Abstract Knowledgeable observers say that many though not all automotive companies are running their supply chain well PDF document - DocSlides

Abstract  Knowledgeable observers say that many though not all automotive companies are running their supply chain well PDF document - DocSlides

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American and European automotive companies are losing their shares and profits whereas Japanese companies are increasing world market shares and gaining more profits Therefore the present is considered to be a transitional period for the automotive ID: 22375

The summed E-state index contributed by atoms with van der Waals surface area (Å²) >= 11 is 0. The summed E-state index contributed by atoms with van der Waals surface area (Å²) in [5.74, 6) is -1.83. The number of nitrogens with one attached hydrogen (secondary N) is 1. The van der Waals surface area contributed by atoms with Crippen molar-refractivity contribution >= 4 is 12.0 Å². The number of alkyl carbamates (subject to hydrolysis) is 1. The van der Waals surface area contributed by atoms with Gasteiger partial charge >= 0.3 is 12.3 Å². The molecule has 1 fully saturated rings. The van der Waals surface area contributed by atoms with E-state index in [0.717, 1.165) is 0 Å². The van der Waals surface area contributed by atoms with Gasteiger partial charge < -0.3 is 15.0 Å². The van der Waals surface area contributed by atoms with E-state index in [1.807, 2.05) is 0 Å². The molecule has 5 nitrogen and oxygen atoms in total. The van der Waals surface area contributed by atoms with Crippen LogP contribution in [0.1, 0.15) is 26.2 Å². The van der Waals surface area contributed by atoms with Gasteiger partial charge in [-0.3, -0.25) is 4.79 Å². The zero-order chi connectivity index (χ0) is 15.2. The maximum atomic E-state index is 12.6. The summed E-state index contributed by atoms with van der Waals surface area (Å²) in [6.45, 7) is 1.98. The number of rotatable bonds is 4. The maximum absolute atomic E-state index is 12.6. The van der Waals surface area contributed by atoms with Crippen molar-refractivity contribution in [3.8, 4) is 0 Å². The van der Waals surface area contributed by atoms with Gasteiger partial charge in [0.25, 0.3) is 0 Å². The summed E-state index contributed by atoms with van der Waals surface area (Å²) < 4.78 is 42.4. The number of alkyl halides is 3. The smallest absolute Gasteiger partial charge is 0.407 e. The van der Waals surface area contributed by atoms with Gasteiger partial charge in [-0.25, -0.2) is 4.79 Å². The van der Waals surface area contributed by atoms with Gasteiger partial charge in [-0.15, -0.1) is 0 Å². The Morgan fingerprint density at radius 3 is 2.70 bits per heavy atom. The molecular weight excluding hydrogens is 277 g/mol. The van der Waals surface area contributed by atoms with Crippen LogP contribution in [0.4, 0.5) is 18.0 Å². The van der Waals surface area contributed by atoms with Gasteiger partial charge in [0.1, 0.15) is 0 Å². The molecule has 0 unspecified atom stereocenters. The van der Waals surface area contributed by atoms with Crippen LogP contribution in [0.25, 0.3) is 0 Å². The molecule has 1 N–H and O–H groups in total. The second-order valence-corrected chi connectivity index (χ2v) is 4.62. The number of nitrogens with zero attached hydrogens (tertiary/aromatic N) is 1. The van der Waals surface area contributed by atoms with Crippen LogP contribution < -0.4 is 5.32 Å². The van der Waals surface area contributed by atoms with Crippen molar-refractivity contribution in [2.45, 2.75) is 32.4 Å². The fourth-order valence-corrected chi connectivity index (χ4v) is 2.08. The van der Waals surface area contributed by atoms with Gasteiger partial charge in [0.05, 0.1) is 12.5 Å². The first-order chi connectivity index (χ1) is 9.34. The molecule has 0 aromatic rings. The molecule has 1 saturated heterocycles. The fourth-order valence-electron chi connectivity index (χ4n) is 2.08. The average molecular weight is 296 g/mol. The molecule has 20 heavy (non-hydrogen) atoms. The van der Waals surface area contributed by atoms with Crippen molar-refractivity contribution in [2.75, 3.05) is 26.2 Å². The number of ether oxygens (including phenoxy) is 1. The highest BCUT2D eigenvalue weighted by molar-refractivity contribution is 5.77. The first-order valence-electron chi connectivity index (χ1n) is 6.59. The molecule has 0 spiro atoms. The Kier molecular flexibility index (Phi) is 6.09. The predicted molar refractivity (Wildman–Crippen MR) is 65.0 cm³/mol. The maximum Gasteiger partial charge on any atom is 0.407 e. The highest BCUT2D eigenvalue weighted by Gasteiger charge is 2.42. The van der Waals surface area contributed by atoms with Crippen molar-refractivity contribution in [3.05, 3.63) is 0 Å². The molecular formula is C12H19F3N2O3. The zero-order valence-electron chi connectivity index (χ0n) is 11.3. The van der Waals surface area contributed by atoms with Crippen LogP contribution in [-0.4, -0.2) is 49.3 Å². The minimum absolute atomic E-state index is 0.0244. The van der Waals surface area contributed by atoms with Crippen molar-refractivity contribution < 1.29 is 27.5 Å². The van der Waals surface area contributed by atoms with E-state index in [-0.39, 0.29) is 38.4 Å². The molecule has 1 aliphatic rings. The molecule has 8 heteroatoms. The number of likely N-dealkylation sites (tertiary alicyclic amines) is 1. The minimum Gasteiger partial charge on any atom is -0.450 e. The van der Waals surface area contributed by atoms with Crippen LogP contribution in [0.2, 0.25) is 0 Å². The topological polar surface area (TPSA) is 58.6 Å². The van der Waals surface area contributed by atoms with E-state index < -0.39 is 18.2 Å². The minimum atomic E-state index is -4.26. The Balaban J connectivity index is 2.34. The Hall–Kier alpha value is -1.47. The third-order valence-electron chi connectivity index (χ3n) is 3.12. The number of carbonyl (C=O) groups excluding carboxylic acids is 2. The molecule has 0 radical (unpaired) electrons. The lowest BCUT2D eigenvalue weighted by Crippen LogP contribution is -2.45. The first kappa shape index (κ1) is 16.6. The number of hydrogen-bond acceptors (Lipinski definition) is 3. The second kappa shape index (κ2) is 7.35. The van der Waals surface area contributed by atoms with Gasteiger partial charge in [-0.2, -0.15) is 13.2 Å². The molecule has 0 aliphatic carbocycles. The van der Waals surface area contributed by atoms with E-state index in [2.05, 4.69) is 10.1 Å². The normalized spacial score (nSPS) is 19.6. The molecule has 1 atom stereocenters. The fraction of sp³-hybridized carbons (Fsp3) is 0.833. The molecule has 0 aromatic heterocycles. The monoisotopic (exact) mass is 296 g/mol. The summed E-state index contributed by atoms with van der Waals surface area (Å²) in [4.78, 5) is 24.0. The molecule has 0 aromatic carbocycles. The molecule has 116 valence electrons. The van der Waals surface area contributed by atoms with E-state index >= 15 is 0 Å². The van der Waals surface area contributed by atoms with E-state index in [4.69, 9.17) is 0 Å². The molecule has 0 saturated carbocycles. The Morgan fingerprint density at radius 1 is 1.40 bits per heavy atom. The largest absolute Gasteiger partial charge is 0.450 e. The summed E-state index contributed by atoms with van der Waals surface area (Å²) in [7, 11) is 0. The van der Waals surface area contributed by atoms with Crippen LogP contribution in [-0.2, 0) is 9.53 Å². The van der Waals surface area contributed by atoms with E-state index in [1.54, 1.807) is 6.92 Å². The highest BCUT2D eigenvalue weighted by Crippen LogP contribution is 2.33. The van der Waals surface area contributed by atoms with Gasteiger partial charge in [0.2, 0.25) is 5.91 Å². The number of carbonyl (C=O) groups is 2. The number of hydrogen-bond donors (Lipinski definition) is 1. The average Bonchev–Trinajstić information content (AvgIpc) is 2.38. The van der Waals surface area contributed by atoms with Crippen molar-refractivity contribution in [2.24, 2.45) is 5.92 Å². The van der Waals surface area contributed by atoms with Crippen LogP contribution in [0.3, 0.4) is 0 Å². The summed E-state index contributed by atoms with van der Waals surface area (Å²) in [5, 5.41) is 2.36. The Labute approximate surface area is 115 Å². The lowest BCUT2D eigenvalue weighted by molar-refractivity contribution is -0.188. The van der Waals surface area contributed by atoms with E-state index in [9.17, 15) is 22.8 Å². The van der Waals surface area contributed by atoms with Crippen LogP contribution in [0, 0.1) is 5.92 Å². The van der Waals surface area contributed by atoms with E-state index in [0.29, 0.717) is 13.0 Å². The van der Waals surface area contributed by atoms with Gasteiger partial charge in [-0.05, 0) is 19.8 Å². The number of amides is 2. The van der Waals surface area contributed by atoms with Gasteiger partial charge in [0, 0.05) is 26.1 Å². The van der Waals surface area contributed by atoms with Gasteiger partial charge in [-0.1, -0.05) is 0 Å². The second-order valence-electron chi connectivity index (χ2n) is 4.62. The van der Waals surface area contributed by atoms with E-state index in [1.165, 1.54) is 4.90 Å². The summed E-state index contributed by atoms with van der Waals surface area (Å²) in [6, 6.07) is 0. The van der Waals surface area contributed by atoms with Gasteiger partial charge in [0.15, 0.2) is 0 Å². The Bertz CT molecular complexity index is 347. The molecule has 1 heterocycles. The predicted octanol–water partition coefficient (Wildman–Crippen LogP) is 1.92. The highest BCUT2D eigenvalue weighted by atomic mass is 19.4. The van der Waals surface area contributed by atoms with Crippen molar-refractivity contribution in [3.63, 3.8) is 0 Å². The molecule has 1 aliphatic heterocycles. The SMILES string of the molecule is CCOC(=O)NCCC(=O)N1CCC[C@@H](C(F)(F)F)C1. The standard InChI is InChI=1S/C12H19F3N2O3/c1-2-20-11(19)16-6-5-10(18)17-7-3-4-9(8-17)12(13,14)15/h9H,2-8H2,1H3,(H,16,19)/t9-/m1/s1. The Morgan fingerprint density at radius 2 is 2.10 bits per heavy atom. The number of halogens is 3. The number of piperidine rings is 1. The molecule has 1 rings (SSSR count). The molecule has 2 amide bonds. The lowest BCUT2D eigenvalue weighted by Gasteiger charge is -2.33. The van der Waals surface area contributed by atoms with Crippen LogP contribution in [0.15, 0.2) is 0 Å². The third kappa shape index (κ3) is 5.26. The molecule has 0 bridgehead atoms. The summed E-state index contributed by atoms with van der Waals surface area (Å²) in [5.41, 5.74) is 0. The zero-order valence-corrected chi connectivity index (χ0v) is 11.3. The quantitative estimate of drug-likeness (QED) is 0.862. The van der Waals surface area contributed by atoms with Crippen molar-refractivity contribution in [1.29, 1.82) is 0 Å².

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Presentations text content in Abstract Knowledgeable observers say that many though not all automotive companies are running their supply chain well